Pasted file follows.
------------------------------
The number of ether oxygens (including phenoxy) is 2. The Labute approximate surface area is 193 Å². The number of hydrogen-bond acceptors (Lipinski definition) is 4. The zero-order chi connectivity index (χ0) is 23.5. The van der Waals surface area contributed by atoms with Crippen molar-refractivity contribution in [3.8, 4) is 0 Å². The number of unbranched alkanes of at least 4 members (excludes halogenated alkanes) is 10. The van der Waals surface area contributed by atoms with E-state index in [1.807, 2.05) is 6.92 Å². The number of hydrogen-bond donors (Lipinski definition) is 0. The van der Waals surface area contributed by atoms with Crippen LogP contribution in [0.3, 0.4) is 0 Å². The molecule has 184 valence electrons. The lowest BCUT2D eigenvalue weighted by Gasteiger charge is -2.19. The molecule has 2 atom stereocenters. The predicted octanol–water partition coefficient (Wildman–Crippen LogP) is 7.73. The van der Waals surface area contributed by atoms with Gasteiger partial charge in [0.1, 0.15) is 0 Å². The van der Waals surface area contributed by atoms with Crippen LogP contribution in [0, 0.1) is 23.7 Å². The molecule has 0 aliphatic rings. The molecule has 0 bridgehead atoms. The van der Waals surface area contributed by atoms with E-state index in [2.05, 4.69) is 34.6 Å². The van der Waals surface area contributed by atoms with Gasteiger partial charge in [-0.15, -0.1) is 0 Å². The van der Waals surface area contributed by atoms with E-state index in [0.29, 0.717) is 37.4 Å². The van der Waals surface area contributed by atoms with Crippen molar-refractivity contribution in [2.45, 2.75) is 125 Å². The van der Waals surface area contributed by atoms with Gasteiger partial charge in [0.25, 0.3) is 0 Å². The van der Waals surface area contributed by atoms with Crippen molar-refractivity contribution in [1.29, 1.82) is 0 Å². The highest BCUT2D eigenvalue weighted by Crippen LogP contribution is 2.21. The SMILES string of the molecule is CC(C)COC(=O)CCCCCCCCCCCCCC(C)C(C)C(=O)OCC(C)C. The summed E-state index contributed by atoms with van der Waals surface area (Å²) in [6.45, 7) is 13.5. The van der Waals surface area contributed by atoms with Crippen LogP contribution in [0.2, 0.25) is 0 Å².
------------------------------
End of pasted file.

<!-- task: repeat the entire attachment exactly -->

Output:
The number of ether oxygens (including phenoxy) is 2. The Labute approximate surface area is 193 Å². The number of hydrogen-bond acceptors (Lipinski definition) is 4. The zero-order chi connectivity index (χ0) is 23.5. The van der Waals surface area contributed by atoms with Crippen molar-refractivity contribution in [3.8, 4) is 0 Å². The number of unbranched alkanes of at least 4 members (excludes halogenated alkanes) is 10. The van der Waals surface area contributed by atoms with E-state index in [1.807, 2.05) is 6.92 Å². The number of hydrogen-bond donors (Lipinski definition) is 0. The van der Waals surface area contributed by atoms with Crippen LogP contribution in [0.3, 0.4) is 0 Å². The molecule has 184 valence electrons. The lowest BCUT2D eigenvalue weighted by Gasteiger charge is -2.19. The molecule has 2 atom stereocenters. The predicted octanol–water partition coefficient (Wildman–Crippen LogP) is 7.73. The van der Waals surface area contributed by atoms with Gasteiger partial charge in [0.1, 0.15) is 0 Å². The van der Waals surface area contributed by atoms with Crippen LogP contribution in [0, 0.1) is 23.7 Å². The molecule has 0 aliphatic rings. The molecule has 0 bridgehead atoms. The van der Waals surface area contributed by atoms with E-state index in [2.05, 4.69) is 34.6 Å². The van der Waals surface area contributed by atoms with Gasteiger partial charge in [-0.15, -0.1) is 0 Å². The van der Waals surface area contributed by atoms with E-state index in [0.29, 0.717) is 37.4 Å². The van der Waals surface area contributed by atoms with Crippen molar-refractivity contribution in [2.45, 2.75) is 125 Å². The van der Waals surface area contributed by atoms with Gasteiger partial charge in [0.25, 0.3) is 0 Å². The van der Waals surface area contributed by atoms with Crippen molar-refractivity contribution in [1.29, 1.82) is 0 Å². The highest BCUT2D eigenvalue weighted by Crippen LogP contribution is 2.21. The SMILES string of the molecule is CC(C)COC(=O)CCCCCCCCCCCCCC(C)C(C)C(=O)OCC(C)C. The summed E-state index contributed by atoms with van der Waals surface area (Å²) in [6.45, 7) is 13.5. The van der Waals surface area contributed by atoms with Crippen LogP contribution in [0.2, 0.25) is 0 Å².